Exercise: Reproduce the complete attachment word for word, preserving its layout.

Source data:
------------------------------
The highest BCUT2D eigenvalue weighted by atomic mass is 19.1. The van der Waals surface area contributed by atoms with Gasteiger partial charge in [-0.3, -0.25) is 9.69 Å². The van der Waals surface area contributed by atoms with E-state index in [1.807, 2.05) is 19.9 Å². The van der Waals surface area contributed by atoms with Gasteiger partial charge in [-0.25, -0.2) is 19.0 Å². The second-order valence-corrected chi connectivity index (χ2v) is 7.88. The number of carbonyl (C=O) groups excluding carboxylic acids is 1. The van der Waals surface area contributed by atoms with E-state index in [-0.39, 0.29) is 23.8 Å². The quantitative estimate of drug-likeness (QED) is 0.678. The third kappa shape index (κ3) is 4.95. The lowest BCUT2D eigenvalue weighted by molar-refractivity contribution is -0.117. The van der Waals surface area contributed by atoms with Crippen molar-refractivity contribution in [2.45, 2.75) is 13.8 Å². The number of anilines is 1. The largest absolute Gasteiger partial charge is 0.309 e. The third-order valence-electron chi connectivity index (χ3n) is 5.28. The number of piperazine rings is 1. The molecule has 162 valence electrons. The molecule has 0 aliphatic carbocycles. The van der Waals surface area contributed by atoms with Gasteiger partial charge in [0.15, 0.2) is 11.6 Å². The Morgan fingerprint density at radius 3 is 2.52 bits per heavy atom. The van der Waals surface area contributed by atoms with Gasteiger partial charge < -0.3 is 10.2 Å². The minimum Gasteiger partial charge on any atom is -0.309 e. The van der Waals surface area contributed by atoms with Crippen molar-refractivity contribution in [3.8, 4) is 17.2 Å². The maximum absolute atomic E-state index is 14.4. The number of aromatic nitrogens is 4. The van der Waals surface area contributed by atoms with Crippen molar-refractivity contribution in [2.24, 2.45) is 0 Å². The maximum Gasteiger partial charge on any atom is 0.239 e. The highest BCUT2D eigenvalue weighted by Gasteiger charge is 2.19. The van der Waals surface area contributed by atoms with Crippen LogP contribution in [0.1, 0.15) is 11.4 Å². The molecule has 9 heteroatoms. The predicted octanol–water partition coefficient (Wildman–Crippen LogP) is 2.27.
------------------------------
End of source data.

The highest BCUT2D eigenvalue weighted by atomic mass is 19.1. The van der Waals surface area contributed by atoms with Gasteiger partial charge in [-0.3, -0.25) is 9.69 Å². The van der Waals surface area contributed by atoms with E-state index in [1.807, 2.05) is 19.9 Å². The van der Waals surface area contributed by atoms with Gasteiger partial charge in [-0.25, -0.2) is 19.0 Å². The second-order valence-corrected chi connectivity index (χ2v) is 7.88. The number of carbonyl (C=O) groups excluding carboxylic acids is 1. The van der Waals surface area contributed by atoms with E-state index in [-0.39, 0.29) is 23.8 Å². The quantitative estimate of drug-likeness (QED) is 0.678. The third kappa shape index (κ3) is 4.95. The lowest BCUT2D eigenvalue weighted by molar-refractivity contribution is -0.117. The van der Waals surface area contributed by atoms with Crippen molar-refractivity contribution in [2.45, 2.75) is 13.8 Å². The number of anilines is 1. The largest absolute Gasteiger partial charge is 0.309 e. The third-order valence-electron chi connectivity index (χ3n) is 5.28. The number of piperazine rings is 1. The molecule has 162 valence electrons. The molecule has 0 aliphatic carbocycles. The van der Waals surface area contributed by atoms with Gasteiger partial charge in [0.15, 0.2) is 11.6 Å². The Morgan fingerprint density at radius 3 is 2.52 bits per heavy atom. The van der Waals surface area contributed by atoms with Gasteiger partial charge < -0.3 is 10.2 Å². The minimum Gasteiger partial charge on any atom is -0.309 e. The van der Waals surface area contributed by atoms with Crippen molar-refractivity contribution in [3.8, 4) is 17.2 Å². The maximum absolute atomic E-state index is 14.4. The number of aromatic nitrogens is 4. The van der Waals surface area contributed by atoms with Crippen molar-refractivity contribution in [2.24, 2.45) is 0 Å². The maximum Gasteiger partial charge on any atom is 0.239 e. The highest BCUT2D eigenvalue weighted by Gasteiger charge is 2.19. The van der Waals surface area contributed by atoms with Crippen LogP contribution in [0.1, 0.15) is 11.4 Å². The molecule has 9 heteroatoms. The predicted octanol–water partition coefficient (Wildman–Crippen LogP) is 2.27.